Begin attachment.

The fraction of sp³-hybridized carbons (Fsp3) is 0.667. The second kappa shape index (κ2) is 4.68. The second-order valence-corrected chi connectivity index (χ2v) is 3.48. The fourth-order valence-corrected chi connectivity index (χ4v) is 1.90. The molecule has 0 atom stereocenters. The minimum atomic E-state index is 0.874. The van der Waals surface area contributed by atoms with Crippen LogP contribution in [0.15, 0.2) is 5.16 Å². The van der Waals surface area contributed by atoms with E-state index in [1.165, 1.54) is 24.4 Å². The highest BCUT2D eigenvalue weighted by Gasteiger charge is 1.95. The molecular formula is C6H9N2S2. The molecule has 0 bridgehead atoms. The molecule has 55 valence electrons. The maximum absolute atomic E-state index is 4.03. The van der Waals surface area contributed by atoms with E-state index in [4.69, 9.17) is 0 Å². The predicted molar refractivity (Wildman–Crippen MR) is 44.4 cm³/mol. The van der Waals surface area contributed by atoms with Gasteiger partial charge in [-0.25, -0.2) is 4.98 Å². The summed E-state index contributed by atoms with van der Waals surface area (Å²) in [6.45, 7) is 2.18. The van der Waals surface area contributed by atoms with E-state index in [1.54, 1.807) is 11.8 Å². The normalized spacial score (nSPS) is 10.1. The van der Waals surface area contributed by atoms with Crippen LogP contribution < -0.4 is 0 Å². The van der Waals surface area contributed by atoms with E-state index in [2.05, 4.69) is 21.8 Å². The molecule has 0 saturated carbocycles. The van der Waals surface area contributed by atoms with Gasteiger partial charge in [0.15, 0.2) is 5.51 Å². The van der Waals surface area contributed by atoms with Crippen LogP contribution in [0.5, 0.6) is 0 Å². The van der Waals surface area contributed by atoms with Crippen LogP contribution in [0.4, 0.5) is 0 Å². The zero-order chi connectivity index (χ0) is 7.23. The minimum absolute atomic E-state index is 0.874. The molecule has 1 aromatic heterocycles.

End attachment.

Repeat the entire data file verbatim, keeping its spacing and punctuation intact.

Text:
The fraction of sp³-hybridized carbons (Fsp3) is 0.667. The second kappa shape index (κ2) is 4.68. The second-order valence-corrected chi connectivity index (χ2v) is 3.48. The fourth-order valence-corrected chi connectivity index (χ4v) is 1.90. The molecule has 0 atom stereocenters. The minimum atomic E-state index is 0.874. The van der Waals surface area contributed by atoms with Crippen LogP contribution in [0.15, 0.2) is 5.16 Å². The van der Waals surface area contributed by atoms with E-state index in [1.165, 1.54) is 24.4 Å². The highest BCUT2D eigenvalue weighted by Gasteiger charge is 1.95. The molecular formula is C6H9N2S2. The molecule has 0 bridgehead atoms. The molecule has 55 valence electrons. The maximum absolute atomic E-state index is 4.03. The van der Waals surface area contributed by atoms with E-state index in [4.69, 9.17) is 0 Å². The predicted molar refractivity (Wildman–Crippen MR) is 44.4 cm³/mol. The van der Waals surface area contributed by atoms with Gasteiger partial charge in [-0.25, -0.2) is 4.98 Å². The summed E-state index contributed by atoms with van der Waals surface area (Å²) in [6.45, 7) is 2.18. The van der Waals surface area contributed by atoms with E-state index in [1.54, 1.807) is 11.8 Å². The normalized spacial score (nSPS) is 10.1. The van der Waals surface area contributed by atoms with Crippen LogP contribution < -0.4 is 0 Å². The van der Waals surface area contributed by atoms with E-state index in [2.05, 4.69) is 21.8 Å². The molecule has 0 saturated carbocycles. The van der Waals surface area contributed by atoms with Gasteiger partial charge in [0.15, 0.2) is 5.51 Å². The van der Waals surface area contributed by atoms with Crippen LogP contribution in [0.5, 0.6) is 0 Å². The van der Waals surface area contributed by atoms with Crippen LogP contribution in [0.4, 0.5) is 0 Å². The zero-order chi connectivity index (χ0) is 7.23. The minimum absolute atomic E-state index is 0.874. The molecule has 1 aromatic heterocycles.